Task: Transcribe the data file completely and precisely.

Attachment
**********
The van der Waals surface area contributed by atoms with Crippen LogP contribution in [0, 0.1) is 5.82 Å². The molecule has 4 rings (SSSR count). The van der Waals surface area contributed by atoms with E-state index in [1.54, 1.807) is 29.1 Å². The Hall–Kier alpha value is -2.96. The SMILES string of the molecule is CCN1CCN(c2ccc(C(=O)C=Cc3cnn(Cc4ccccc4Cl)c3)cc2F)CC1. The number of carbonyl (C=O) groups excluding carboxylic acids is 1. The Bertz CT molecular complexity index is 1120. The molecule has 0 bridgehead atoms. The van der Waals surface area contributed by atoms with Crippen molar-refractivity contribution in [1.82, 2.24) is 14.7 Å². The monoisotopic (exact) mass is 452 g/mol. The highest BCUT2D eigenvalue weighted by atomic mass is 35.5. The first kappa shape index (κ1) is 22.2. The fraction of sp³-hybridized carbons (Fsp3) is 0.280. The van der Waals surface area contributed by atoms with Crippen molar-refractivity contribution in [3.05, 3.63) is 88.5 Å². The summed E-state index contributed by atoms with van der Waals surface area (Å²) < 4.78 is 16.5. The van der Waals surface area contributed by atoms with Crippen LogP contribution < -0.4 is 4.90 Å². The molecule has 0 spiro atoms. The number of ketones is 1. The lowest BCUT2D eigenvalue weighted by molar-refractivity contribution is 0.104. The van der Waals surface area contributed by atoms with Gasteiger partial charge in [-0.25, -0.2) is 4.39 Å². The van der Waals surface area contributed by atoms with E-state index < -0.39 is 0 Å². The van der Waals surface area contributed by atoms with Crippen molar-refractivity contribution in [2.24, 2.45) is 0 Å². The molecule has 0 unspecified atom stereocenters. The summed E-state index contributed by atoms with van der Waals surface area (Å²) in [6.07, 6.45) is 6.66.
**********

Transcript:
The van der Waals surface area contributed by atoms with Crippen LogP contribution in [0, 0.1) is 5.82 Å². The molecule has 4 rings (SSSR count). The van der Waals surface area contributed by atoms with E-state index in [1.54, 1.807) is 29.1 Å². The Hall–Kier alpha value is -2.96. The SMILES string of the molecule is CCN1CCN(c2ccc(C(=O)C=Cc3cnn(Cc4ccccc4Cl)c3)cc2F)CC1. The number of carbonyl (C=O) groups excluding carboxylic acids is 1. The Bertz CT molecular complexity index is 1120. The molecule has 0 bridgehead atoms. The van der Waals surface area contributed by atoms with Crippen molar-refractivity contribution in [1.82, 2.24) is 14.7 Å². The monoisotopic (exact) mass is 452 g/mol. The highest BCUT2D eigenvalue weighted by atomic mass is 35.5. The first kappa shape index (κ1) is 22.2. The fraction of sp³-hybridized carbons (Fsp3) is 0.280. The van der Waals surface area contributed by atoms with Crippen molar-refractivity contribution in [3.05, 3.63) is 88.5 Å². The summed E-state index contributed by atoms with van der Waals surface area (Å²) < 4.78 is 16.5. The van der Waals surface area contributed by atoms with Crippen LogP contribution < -0.4 is 4.90 Å². The molecule has 0 spiro atoms. The number of ketones is 1. The lowest BCUT2D eigenvalue weighted by molar-refractivity contribution is 0.104. The van der Waals surface area contributed by atoms with Gasteiger partial charge in [-0.25, -0.2) is 4.39 Å². The van der Waals surface area contributed by atoms with E-state index < -0.39 is 0 Å². The van der Waals surface area contributed by atoms with Crippen molar-refractivity contribution in [2.24, 2.45) is 0 Å². The molecule has 0 unspecified atom stereocenters. The summed E-state index contributed by atoms with van der Waals surface area (Å²) in [6.07, 6.45) is 6.66.